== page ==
broccoli, and carrots. In 2008, they buy 100 heads of cauliflower for $200, 50
bunches of broccoli for $75, and 500 carrots for $50. In 2009, they buy 75 heads of
cauliflower for $225, 80 bunches of broccoli for $120, and 500 carrots for $100.
a. Calculate the price of each vegetable in each year.
b. Using 2008 as the base year, calculate the CPI for each year.
c. What is the inflation rate in 2009?
ANSWER:
a. Find the price of each good in each year:
Year
2008
2009
Cauliflower
$2
$3
Broccoli
$1.50
$1.50
Carrots
$0.10
$0.20
b. If 2008 is the base year, the market basket used to compute the CPI is 100 heads of
cauliflower, 50 bunches of broccoli, and 500 carrots. We must now calculate the cost of the
market basket in each year:
2008: (100 x $2) + (50 x $1.50) + (500 x $.10) = $325
2009: (100 x $3) + (50 x $1.50) + (500 x $.20) = $475
Then, using 2008 as the base year, we can compute the CPI in each year:
2008: $325/$325 x 100 = 100
2009: $475/$325 x 100 = 146
c. We can use the CPI to compute the inflation rate for 2009:
(146 − 100)/100 x 100% = 46%
Chapter 24: P&A-7 (page: 544)
The New York Times cost $0.15 in 1970 and $0.75 in 2000. The
average wage in manufacturing was $3.23 per hour in 1970 and
$14.32 in 2000.
a. By what percentage did the price of a newspaper rise?
b. By what percentage did the wage rise?
c. In each year, how many minutes does a worker
have to work to earn enough to buy a newspaper?
d. Did workers’ purchasing power in terms of
newspapers rise or fall?
ANSWER:
a. ($0.75 − $0.15)/$0.15 x 100% = 400%.
b. ($14.32 − $3.23)/$3.23 x 100% = 343%.
c. In 1970: $0.15/($3.23/60) = 2.8 minutes.
In 2000: $0.75/($14.32/60) = 3.1 minutes.
d. Workers' purchasing power fell in terms of newspapers.
CHAPTER 25
PRODUCTION AND GROWTH
Chapter 25: QfR-1 (page: 573)
• What does the level of a nation’s GDP measure?
What does the growth rate of GDP measure?
Would you rather live in a nation with a high level of GDP and a low
growth rate, or in a nation with a low level and a high growth rate?
• ANSWER:
The level of a nation’s GDP measures both the total income earned
in the economy and the total expenditure on the economy’s output
of goods and services.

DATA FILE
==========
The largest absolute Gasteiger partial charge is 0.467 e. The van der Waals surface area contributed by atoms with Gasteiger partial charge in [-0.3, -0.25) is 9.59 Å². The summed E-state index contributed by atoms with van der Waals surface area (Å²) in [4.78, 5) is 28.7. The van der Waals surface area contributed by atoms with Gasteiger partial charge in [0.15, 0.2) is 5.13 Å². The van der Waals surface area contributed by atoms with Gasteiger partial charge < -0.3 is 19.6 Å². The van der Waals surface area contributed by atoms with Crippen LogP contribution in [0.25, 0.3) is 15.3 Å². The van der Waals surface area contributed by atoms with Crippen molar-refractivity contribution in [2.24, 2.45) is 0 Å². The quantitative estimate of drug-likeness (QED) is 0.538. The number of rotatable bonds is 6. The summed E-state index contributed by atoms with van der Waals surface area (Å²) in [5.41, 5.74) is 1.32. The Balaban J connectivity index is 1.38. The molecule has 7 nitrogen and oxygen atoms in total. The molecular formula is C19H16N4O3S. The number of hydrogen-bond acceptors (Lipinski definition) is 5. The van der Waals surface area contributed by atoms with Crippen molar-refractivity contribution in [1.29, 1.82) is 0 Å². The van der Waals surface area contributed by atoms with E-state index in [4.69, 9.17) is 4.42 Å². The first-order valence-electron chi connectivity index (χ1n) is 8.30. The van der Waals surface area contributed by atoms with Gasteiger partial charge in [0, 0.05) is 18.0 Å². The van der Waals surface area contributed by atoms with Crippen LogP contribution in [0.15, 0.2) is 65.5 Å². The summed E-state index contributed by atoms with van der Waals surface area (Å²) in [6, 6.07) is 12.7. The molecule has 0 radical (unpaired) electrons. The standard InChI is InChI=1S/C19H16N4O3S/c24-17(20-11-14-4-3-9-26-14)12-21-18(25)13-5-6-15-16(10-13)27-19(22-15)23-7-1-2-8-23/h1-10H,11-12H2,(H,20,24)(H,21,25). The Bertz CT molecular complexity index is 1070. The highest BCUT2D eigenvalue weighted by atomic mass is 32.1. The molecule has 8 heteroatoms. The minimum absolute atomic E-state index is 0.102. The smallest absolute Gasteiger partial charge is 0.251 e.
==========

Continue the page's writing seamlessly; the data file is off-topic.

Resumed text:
The level of real GDP is a good gauge of economic prosperity, and
the growth of real GDP is a good gauge of economic progress.
You would rather live in a nation with a high level of GDP, even
though it had a low growth rate, than in a nation with a low level of
GDP and a high growth rate, because the level of GDP is a measure
of prosperity.
Chapter 25: QfR-2 (page: 573)
• List and describe four determinants of productivity.
• ANSWER:
The four determinants of productivity are:
(1) physical capital, which is the stock of equipment and
structures that are used to produce goods and services;
(2) human capital, which consists of the knowledge and skills
that workers acquire through education, training, and
experience;
(3) natural resources, which are inputs into production that
are provided by nature; and
(4) technological knowledge, which is society’s understanding
of the best ways to produce goods and services.
Chapter 25: QfR-3 (page: 573)
• In what way is a college degree a form of
capital?
• ANSWER:
A college degree is a form of human capital.
The skills learned in earning a college degree
increase a worker's productivity.
Chapter 25: QfR-4 (page: 573)
• Explain how higher saving leads to a higher standard of
living. What might deter a policymaker from trying to raise
the rate of saving?
• ANSWER:
Higher saving means fewer resources are devoted to consumption
and more to producing capital goods. The rise in the capital stock
leads to rising productivity and more rapid growth in GDP for a
while.
In the long run, the higher saving rate leads to a higher
standard of living.
A policymaker might be deterred from trying to raise the rate of
saving because doing so requires that people reduce their
consumption today and it can take a long time to get to a higher
standard of living.
Chapter 25: QfR-5 (page: 573)
• Does a higher rate of saving lead to higher growth
temporarily or indefinitely?
• ANSWER:
A higher rate of saving leads to a higher growth rate
temporarily, not permanently.
In the short run, increased saving leads to a larger
capital stock and faster growth.
But as growth continues, diminishing returns to
capital mean growth slows down and eventually
settles down to its initial rate, though this may take
several decades.
Chapter 25: QfR-6 (page: 573)
• Why would removing a trade restriction, such
as a tariff, lead to more rapid economic
growth?
• ANSWER:
Removing a trade restriction, such as a tariff,
would lead to more rapid economic growth
because the removal of the trade restriction
acts like an improvement in technology. Free
trade allows all countries to consume more
goods and services.
Chapter 25: QfR-7 (page: 573)
• How does the rate of population growth
influence the level of GDP per person?
• ANSWER:
The higher the rate of population growth,